The first eisteddfod (choral and poetry competition) was held in Christchurch’s Durham Street Hall in 1926, with competitions in music, poetry, elocution, needlework and cookery. In the music section, the hymn tunes were ‘Moab’ ‘Sancteidd,’ and ‘Aberdovey’. The literary section included a one-act drama on a local or Welsh subject. The recitation was the speech of Welsh-born British Prime Minister David Lloyd George, ‘The world’s debt to the little nations’, while the cooking section included girdle scones and Welsh cakes.

The primary interest of local Welsh societies has been folk dancing, forming choirs to perform ballads, carols, hymns and folk songs, and, especially, holding ‘Welsh weekends’ with a focus on cymanfa ganu – the singing of sacred songs in parts.

The Methodist religion

Methodism and the chapel were distinctive features of life in Wales. But the relatively small number of Welsh in New Zealand meant that although some were involved in the establishment and growth of the Methodist church, Methodism in the country owed relatively little to the Welsh. The stronger roots of the New Zealand church go back to England (especially Yorkshire and Cornwall) and to Ireland rather than to Wales.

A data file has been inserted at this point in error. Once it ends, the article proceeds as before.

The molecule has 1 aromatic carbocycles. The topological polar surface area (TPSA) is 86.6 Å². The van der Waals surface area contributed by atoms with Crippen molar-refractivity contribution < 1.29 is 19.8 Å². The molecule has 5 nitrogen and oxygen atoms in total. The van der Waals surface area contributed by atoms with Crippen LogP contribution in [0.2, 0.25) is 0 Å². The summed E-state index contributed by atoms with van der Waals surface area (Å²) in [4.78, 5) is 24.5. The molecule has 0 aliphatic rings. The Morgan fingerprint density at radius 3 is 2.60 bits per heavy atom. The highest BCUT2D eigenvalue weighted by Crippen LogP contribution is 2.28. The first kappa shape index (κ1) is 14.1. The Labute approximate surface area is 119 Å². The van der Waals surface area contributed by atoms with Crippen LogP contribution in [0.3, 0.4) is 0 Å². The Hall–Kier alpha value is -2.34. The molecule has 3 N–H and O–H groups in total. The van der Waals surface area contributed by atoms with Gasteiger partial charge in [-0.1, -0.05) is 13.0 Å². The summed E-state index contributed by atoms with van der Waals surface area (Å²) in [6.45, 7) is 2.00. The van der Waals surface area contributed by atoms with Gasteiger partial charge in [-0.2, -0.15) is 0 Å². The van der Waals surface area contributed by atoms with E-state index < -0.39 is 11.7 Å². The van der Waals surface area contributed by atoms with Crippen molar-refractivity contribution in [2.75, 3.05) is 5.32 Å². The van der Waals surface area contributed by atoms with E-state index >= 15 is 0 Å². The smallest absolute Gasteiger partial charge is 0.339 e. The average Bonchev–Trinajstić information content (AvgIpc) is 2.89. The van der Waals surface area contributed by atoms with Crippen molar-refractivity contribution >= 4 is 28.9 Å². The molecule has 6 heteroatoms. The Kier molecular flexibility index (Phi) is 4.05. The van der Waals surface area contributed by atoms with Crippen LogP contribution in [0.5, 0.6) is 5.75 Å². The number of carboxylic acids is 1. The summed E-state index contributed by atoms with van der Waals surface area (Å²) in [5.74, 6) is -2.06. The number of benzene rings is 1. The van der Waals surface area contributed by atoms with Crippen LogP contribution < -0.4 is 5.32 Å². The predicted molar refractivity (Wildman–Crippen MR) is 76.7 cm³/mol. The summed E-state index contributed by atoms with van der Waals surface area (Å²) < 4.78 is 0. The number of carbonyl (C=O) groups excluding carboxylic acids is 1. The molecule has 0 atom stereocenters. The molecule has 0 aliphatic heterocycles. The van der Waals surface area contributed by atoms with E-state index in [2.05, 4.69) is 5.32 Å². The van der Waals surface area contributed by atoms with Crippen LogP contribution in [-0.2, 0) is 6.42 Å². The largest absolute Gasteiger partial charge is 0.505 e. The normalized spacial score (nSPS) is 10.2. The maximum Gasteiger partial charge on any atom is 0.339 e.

Facts and figures

Country of birth

The New Zealand census figures listed here show the number of residents born in Wales.

  • 1858 census: 233
  • 1901 census: 1,765
  • 1951 census: 4,433
  • 1976 census: 8,426
  • 2001 census: 5,784
  • 2006 census: 6,756
  • 2013 census: 6,708

Ethnic identity

In the 2006 and 2013 censuses, people were asked to indicate the ethnic group or groups with which they identified. The numbers include those who indicated more than one group.

  • Welsh: 3,774 (2006); 3,705 (2013)

Hononga, rauemi nō waho

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How to cite this page: Terry Hearn, 'Welsh', Te Ara - the Encyclopedia of New Zealand, http://www.TeAra.govt.nz/mi/welsh/print (accessed 17 September 2019)

Story by Terry Hearn, published 8 Feb 2005, updated 25 Mar 2015